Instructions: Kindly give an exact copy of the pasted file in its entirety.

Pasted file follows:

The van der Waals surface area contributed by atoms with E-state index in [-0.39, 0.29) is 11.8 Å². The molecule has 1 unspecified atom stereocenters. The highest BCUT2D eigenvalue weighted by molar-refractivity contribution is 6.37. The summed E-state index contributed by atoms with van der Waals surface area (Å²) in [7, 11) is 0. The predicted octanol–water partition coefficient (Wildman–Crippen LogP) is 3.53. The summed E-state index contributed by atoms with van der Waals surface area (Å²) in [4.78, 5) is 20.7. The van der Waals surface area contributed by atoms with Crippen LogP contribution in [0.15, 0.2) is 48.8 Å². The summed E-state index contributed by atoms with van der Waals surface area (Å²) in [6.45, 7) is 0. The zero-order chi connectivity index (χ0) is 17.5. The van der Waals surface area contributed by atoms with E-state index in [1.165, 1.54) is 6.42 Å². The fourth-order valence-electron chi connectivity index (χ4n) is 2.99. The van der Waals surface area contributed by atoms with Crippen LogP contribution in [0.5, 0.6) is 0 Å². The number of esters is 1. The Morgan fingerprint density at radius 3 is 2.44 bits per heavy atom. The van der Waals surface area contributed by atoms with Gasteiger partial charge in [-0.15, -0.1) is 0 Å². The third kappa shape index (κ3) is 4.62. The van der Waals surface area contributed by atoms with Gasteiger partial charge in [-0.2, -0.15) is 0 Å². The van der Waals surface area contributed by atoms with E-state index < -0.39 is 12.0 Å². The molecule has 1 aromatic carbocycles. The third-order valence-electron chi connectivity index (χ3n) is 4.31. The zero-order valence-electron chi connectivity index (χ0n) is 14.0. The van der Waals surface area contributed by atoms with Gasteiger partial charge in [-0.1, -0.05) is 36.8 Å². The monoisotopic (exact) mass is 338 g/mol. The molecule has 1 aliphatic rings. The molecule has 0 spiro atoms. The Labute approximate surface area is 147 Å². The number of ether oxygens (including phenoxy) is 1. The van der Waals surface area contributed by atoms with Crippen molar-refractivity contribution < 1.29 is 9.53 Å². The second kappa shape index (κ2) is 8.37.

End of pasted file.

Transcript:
The van der Waals surface area contributed by atoms with E-state index in [-0.39, 0.29) is 11.8 Å². The molecule has 1 unspecified atom stereocenters. The highest BCUT2D eigenvalue weighted by molar-refractivity contribution is 6.37. The summed E-state index contributed by atoms with van der Waals surface area (Å²) in [7, 11) is 0. The predicted octanol–water partition coefficient (Wildman–Crippen LogP) is 3.53. The summed E-state index contributed by atoms with van der Waals surface area (Å²) in [4.78, 5) is 20.7. The van der Waals surface area contributed by atoms with Crippen LogP contribution in [0.15, 0.2) is 48.8 Å². The summed E-state index contributed by atoms with van der Waals surface area (Å²) in [6.45, 7) is 0. The zero-order chi connectivity index (χ0) is 17.5. The van der Waals surface area contributed by atoms with E-state index in [1.165, 1.54) is 6.42 Å². The fourth-order valence-electron chi connectivity index (χ4n) is 2.99. The van der Waals surface area contributed by atoms with Crippen LogP contribution in [0.5, 0.6) is 0 Å². The number of esters is 1. The Morgan fingerprint density at radius 3 is 2.44 bits per heavy atom. The van der Waals surface area contributed by atoms with Gasteiger partial charge in [-0.15, -0.1) is 0 Å². The third kappa shape index (κ3) is 4.62. The van der Waals surface area contributed by atoms with Gasteiger partial charge in [-0.2, -0.15) is 0 Å². The van der Waals surface area contributed by atoms with E-state index < -0.39 is 12.0 Å². The molecule has 1 aromatic carbocycles. The third-order valence-electron chi connectivity index (χ3n) is 4.31. The zero-order valence-electron chi connectivity index (χ0n) is 14.0. The van der Waals surface area contributed by atoms with Gasteiger partial charge in [-0.1, -0.05) is 36.8 Å². The monoisotopic (exact) mass is 338 g/mol. The molecule has 1 aliphatic rings. The molecule has 0 spiro atoms. The Labute approximate surface area is 147 Å². The number of ether oxygens (including phenoxy) is 1. The van der Waals surface area contributed by atoms with Crippen molar-refractivity contribution < 1.29 is 9.53 Å². The second kappa shape index (κ2) is 8.37.